1998aq, IAUC 6875 April 13, 1998, discovered by Mark Armstrong
On this page you will find a list of images of Supernova 1998aq in NGC 3982 in chronological order. Just as we were all getting used to seeing SN 1998S another SN appeared in a galaxy just a few degrees away and a month later. 1998aq maxed out at mag 12.0, a comparitively good show. It was followed about a month afterwards by SN 1998bu. Please refer to the link pages's images area for a list of the original web pages for some of the images referenced here. Other pages referencing this SN:
Last modified: Mon Aug 27 12:42:02 EDT 2001
Light Curves and Spectra:
(click on image for full resolution)
4/22/98 color composite image from H.kon Dahle's supernova page. Used by permission.
A light curve and "eyeball analysis of the bright supernova in NGC 3982 (SN 1998aq) discovered by Mark Armstrong, Assistant Co-ordinator of the UK Nova/Supernova patrol is presented. The magnitude estimates were gleaned from the supernovae chat and alert forums of the VSNET (variable star network/Japan), and the ISN (International Supernovae Network/Italy). Worldwide cooperation assisted in making this endeavor a meaningful one in that the extensive data on the rise and decay behaviour of this event could be cataloged.
The light curve is an assemblage of submissions in the Visual band. Visual observational estimates were compared to sequencing provided by Dr. Tachi Kato (VSNET) and presented in a hand-drawn chart by Stefano Pesci on the home page of the ISN. There was sparce data in other photometric bands and will not be addressed here.
This event presented considerable full rise (~3 magnitudes) and decay information (~2+ magnitudes) which are evident in the submitted light curve. SN1998aq, as a whole, appears to be a normal type Ia event even considering the rapid pre-maximum rise in brightness. The event then followed mean averages from ~0.5m magnitudes before maximum light and thru the very early event decline. After day ~20, the event decay estimates began to "break-away" from the mean toward a fainter than mean average trend.
An analysis and discussion of mean average rise trends before maximum light and a newly considered behavioral trend are discussed.
key words: supernova, amateur observations, light curve, trend behaviour, analysis.
According to IAUC #6875, discovery was made on Apr 13.05UT when the SN was 14.9 mag. The host galaxy is Sbc galaxy NGC 3982. The location of the new star is R.A. 11h56m26s.00, Decl. +55o07'38".8 (2000.0), which is 18" west and 7" north of the center of the host. The event then rose almost a full magnitude (0.9m) in <2 days (G.Hurst [priv. com., forwarded by Dr. Yamaoka Hitoshi, VSNET and ISN Alert forums]).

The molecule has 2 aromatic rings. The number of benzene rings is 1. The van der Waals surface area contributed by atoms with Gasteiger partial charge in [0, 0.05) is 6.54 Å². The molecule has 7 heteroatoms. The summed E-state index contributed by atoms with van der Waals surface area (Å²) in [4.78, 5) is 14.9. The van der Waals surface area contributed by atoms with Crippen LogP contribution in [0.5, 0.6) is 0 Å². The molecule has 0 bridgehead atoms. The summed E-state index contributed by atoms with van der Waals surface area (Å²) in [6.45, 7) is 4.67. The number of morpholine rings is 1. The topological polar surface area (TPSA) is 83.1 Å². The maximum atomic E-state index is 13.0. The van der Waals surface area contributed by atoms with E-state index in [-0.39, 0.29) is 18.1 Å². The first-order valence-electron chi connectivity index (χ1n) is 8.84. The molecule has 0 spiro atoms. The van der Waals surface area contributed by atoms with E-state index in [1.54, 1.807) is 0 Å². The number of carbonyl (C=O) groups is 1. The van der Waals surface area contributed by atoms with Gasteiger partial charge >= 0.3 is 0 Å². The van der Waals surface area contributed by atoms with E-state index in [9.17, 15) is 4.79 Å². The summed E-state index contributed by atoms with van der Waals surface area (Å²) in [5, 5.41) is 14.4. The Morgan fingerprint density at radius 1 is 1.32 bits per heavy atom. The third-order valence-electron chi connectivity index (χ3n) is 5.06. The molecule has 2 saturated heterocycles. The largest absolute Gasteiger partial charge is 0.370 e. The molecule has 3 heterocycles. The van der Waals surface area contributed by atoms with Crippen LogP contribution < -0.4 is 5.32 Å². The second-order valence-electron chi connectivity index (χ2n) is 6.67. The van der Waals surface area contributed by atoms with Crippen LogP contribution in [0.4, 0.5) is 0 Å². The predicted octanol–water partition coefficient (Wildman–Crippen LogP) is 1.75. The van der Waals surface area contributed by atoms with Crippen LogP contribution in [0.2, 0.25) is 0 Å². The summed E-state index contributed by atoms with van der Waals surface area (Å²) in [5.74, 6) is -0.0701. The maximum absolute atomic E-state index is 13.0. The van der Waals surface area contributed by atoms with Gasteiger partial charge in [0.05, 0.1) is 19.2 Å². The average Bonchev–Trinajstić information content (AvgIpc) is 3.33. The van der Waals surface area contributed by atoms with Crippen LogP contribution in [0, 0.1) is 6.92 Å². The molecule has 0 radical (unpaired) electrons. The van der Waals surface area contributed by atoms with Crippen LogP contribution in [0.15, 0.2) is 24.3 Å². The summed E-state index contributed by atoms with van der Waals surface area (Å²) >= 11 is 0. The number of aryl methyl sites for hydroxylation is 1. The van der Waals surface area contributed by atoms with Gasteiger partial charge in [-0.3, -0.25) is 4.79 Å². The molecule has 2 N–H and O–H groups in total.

NGC 3982 is also considered a member of the Ursa Major I North Cloud, a lesser of four clouds (South, X, and Z) (1). The V (subset t) photoelectric magnitude for the entity is given as 11.1, the B-V (subset T) Color Index is 0.7, the surface brightness per square arc minute at the major isophotal diameter is 12.7.
This Cloud "has a membership of 37 galaxies of which 32 are spirals, 2 are lenticular, 1, is irregular, 1 is elliptical and 1 is peculiar. Some noteworthy galaxies residing within this cloud are: NGC's 3631 (SNe 1964A, SN1965L), 3733 (SN1980D), 3756 (SN1975T), 3913 (SNe 1963J, SN 1979B), 3992 (SN 1956A), Anon.1156+5259 (SN 1964E), and 4102 (SN 1975E). The Distance Modulus on an average for six galaxies is 31.13, which yields a distance of ~16.8 Mpc (The major diameter of the Cloud is 11.1 degrees or 3.3 Mpc).This yields an estimated Hubble parameter of 72.5 km/sec/Mpc in the vicinity of the Cloud by implementing the formula V avg.-1218 km/sec/Mpc (based on an average of 37 radial velocites) / the distance (Dmpc)-16.8 Mpc". A supernova in this Cloud (per the abovementioned paper) would be magnitude ~12.6 for a type I SNe.
(Authors Note: In keeping with a Hubble parameter (Ho/50+) discussed in other event information: In (2) NGC 3982 has a B (subset t) magnitude of 11.59, and an absolute magnitude of -20.30, thus yielding a distance modulus of ~31.89. A type Ia event is estimated (utilizing the authors -19.8 value) to occur at ~12.09m, which is good agreement with this events estimated visual maximum of ~12.0).
Mark Armstrong is a very ardent supernovae hunter, here is an excerpt of a message sent by Mark to the ISN chat forum dated 3/30/98, explaining his devotion to the task....mere days before his discovery of SN 1998aq:
I have just discovered my second supernova 1998V people may be interested in a few of my observing statistics. I started patrolling in June 1995 with a 10inch LX200 and starlight xpress ccd. I made my first discovery on 23 October 1996 (sn 1996bo) after 3148 patrols in 285 hours on 81 nights. 1998V was discovered on March 10 when the grand totals were 18038 patrols in 985 hours on 231 nights. 1998 has been very good so far with 3378 patrols in 150 hours on 27 nights. I have just topped 1000 hours in total".
Viewing the light curve (which has a tendancy to appear flatter than most published light curves due to the 1:1 ratio used for magnitude verses epoch data, has been favored [by this author] to obtain a more difinitve and detailed presentation of the available information), we can see that SN 1998aq had an extremely rapid rise trend from discovery to maximum light (~4/28.9). The trend then caught up with mean average rise estimations (3)(see discussion section for a proposed adjustment), at ~the 0.5m (below maximum) mark.
The visual trend to maximum light, then followed the mean value rather closely remaining slightly fainter than the average (~0.1mv). After the estimated visual maximum (4/28.9), the decay posture then followed mean values rather nicely with very slight dips towards the fainter extreme at various points in the epoch decline, and are within the projected error bar on the light curve.
At ~5/24/98 the information became sparce, with only single estimates providing information on this event. It might be noted that on, or about 5/20/98 the trend of the visual observations began a separation towards a fainter posture than the mean average visual curve (3), studies at this time can not determine if this trend is real, or other factors were influencing the estimates.